Found this tea to be way to smoky to enjoy. I really like this varietal and had high hopes for this tea but I’m pretty sensitive to smoke and tasted it out into the later steeps. Glad I only bought a sample.
“Found this tea to be way to smoky to enjoy. I really like this varietal and had high hopes for this tea but I’m pretty sensitive to smoke and tasted it out into the later steeps. Glad I only bought...” Read full tasting note
“Continuing my exploration of dry stored semi-aged teas. My sample consisted of a nice assortment of pieces from the bing along with large, mainly intact loose leaves. The aroma of the dry leaf is...” Read full tasting note
Composed of Jing Gu Large White Pekoe varietal from Yang Ta village in Simao. An ancient arbor tea from early spring 2005, featuring prominent thick and stout tea leaves with fat hairy buds. The tea has been dry-aged in Hai Lang’s Kunming warehouse. Compression is medium to tight, but due to several years of aging it has loosened the cake a bit and it’s easy to pry leaves off the cake without too much breakage. The brewed tea smells of grass and flowers with underlying thick sweetness. The first few infusions gradually open the leaves each infusion more complex than the previous. The tea has tastes of sugarcane and some orchid aroma. The tea can be infused upwards of ten infusions and with each infusion there is a refreshing new dimension revealed. A subtle but extremely memorable and enjoyable tea. By all means take the time to examine and appreciate the brewed leaves before composting!
Total of 1500 cakes produced!
Cake weight: 357 grams
Company description not available.
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Continuing my exploration of dry stored semi-aged teas. My sample consisted of a nice assortment of pieces from the bing along with large, mainly intact loose leaves. The aroma of the dry leaf is quite smoky and the compression quite loose at this point. I used 11g in a 165ml Yixing dahongpao clay teapot. A single rinse for 10s, followed by a rest of five minutes to let the leaves soak up moisture. I did a total of ten infusions, the timing for these 15s, 14s, 16s, 20s, 20s, 28s, 45s, 75s, 2 min. and 3 min.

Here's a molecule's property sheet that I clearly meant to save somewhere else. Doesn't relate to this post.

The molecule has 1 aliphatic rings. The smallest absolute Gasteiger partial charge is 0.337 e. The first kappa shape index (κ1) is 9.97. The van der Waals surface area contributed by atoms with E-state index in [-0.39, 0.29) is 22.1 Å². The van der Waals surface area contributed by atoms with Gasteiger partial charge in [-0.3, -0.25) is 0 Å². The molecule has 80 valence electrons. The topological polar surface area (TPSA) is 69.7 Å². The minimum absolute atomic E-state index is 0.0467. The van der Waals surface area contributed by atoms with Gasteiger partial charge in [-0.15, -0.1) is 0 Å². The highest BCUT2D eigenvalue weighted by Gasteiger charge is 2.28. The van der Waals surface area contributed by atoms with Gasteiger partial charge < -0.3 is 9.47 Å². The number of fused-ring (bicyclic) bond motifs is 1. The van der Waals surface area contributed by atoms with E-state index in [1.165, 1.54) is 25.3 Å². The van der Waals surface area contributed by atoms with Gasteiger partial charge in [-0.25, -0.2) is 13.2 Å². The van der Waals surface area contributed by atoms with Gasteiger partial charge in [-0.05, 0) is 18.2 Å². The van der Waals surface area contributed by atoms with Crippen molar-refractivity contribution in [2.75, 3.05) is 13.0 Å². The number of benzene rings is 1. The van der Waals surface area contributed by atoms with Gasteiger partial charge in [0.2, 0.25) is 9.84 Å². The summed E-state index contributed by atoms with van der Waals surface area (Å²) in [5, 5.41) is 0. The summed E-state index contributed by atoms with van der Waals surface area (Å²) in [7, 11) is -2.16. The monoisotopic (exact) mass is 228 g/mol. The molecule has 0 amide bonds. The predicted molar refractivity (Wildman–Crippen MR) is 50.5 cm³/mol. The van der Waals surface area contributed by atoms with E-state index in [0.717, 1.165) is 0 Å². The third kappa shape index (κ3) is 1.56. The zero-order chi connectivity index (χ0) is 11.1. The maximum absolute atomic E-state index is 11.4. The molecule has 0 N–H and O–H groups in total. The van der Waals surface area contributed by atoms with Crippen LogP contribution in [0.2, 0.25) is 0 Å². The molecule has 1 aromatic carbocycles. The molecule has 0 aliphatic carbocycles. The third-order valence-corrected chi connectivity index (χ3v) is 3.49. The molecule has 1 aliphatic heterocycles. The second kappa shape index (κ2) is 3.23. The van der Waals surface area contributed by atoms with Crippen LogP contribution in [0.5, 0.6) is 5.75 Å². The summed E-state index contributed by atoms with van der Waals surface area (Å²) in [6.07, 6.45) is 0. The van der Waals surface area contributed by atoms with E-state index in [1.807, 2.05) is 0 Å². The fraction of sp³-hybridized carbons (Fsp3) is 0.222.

Da Bai is a very sweet tea from start to finish and the full breadth of its flavors consisting solely of notes light in nature. The sweetness keeps building toward the middle steeps after which it gradually diminishes toward the late infusions. At no point did I notice any bitterness and only the final steeping was perhaps a tad dry in its finish. Contrary to the initial smoky scent, there is actually very little of that in the cup. I got some nice tobacco notes in the first steep to complement the sweetness (pipe tobacco according to my drinking partner) as well as some tar and an increasing level of smokiness in the finish in the second, but after that the smokiness was gone both from the nose as well as the cup. I don’t know if those notes are a product of processing, storage or aging.
For the majority of the brews the sweetness is a honey type of sweetness. Not the underdeveloped honey notes you often see especially in young Jing Mai and Yiwu teas and that I absolutely can’t stand, nor the totally credible honey notes you can find in really good Dian Hong, but something somewhere in between. While I’m not a fan of overly sweet teas, this is again one of those raws where the sweetness is quite pleasing to me. In later steeps a welcome fruitiness began to emerge to accompany the honey sweetness. I’d say I picked up some peach or apricot notes in particular.
Interestingly the flavors in this session centered mainly on the tongue in the first couple steeps. Gradually the flavors and activity moved further toward the back and in the third steep I experienced a genuine huigan radiating from my throat. From that point on a heavy chest feel kept on growing and the tea began showing its potency. By the end of the session my muscles felt totally numb, like under anesthesia. While I stopped at the tenth infusion, the tea could have likely gone on, but I was quite full of tea and the cha qi was actually potent enough as to make me not want to carry on any further that day.
The tea has a longer aftertaste than many younger teas and a body that is above average, albeit there isn’t anything interesting going on in terms of texture. While it produces a brew that is light yet also fairly rich especially if pushed a little, ultimately Da Bai isn’t a very complex or dynamic tea. That being said, it is definitely higher quality than your standard factory productions and the potent cha qi has to be noted as one of the highlights for this session.
All in all this was an interesting tea to session. My main motivation to try it stems from the fact that I purchased Yunnan Sourcing’s own 2014 “Jing Gu” pressing blind two years back. Both teas come from the same village, so I was curious to catch a glimpse into how the tea might age. While the tea was enjoyable, I think 40¢/g is quite steep for what it has to offer. You are paying a lot for the age and I think this tea might belong more in the 15–20¢/g bracket. I believe I paid $62 for my YS cake, which I admittedly have yet to try as I’m thinking of giving it a couple more years first. If the two teas are in any way comparable, that is a very fair price. The price has gone up by nearly 40% since then, which shows you why I prefer buying teas young and aging them myself, especially given that I enjoy drinking young teas.
A nice tea, but at this price you won’t have trouble finding better value.
Flavors: Cream, Fruity, Honey, Smoke, Sweet, Tar, Tobacco